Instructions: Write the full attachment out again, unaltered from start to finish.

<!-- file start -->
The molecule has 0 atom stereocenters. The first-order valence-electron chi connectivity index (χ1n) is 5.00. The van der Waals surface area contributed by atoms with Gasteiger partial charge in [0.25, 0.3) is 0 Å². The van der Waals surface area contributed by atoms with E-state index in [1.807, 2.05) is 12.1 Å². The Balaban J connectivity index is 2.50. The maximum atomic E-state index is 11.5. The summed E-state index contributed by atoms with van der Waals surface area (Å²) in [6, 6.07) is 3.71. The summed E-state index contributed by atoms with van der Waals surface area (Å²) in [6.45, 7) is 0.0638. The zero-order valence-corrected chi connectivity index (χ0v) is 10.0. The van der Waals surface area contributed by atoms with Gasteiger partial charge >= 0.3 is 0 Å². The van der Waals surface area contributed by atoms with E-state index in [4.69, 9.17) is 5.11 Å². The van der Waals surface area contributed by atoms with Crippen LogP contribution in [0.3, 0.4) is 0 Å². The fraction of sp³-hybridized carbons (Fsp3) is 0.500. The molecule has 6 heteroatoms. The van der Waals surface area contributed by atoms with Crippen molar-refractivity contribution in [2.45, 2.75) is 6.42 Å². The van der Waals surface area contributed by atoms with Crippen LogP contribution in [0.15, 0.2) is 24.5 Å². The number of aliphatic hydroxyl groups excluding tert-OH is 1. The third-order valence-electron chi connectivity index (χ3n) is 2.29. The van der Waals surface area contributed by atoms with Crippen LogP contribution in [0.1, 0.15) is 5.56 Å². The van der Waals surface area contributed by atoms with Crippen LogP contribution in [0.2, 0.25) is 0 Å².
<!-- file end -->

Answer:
The molecule has 0 atom stereocenters. The first-order valence-electron chi connectivity index (χ1n) is 5.00. The van der Waals surface area contributed by atoms with Gasteiger partial charge in [0.25, 0.3) is 0 Å². The van der Waals surface area contributed by atoms with E-state index in [1.807, 2.05) is 12.1 Å². The Balaban J connectivity index is 2.50. The maximum atomic E-state index is 11.5. The summed E-state index contributed by atoms with van der Waals surface area (Å²) in [6, 6.07) is 3.71. The summed E-state index contributed by atoms with van der Waals surface area (Å²) in [6.45, 7) is 0.0638. The zero-order valence-corrected chi connectivity index (χ0v) is 10.0. The van der Waals surface area contributed by atoms with Gasteiger partial charge >= 0.3 is 0 Å². The van der Waals surface area contributed by atoms with E-state index in [4.69, 9.17) is 5.11 Å². The van der Waals surface area contributed by atoms with Crippen LogP contribution in [0.3, 0.4) is 0 Å². The fraction of sp³-hybridized carbons (Fsp3) is 0.500. The molecule has 6 heteroatoms. The van der Waals surface area contributed by atoms with Crippen molar-refractivity contribution in [2.45, 2.75) is 6.42 Å². The van der Waals surface area contributed by atoms with Crippen LogP contribution in [0.15, 0.2) is 24.5 Å². The number of aliphatic hydroxyl groups excluding tert-OH is 1. The third-order valence-electron chi connectivity index (χ3n) is 2.29. The van der Waals surface area contributed by atoms with Crippen LogP contribution in [0.1, 0.15) is 5.56 Å². The van der Waals surface area contributed by atoms with Crippen LogP contribution in [0.2, 0.25) is 0 Å².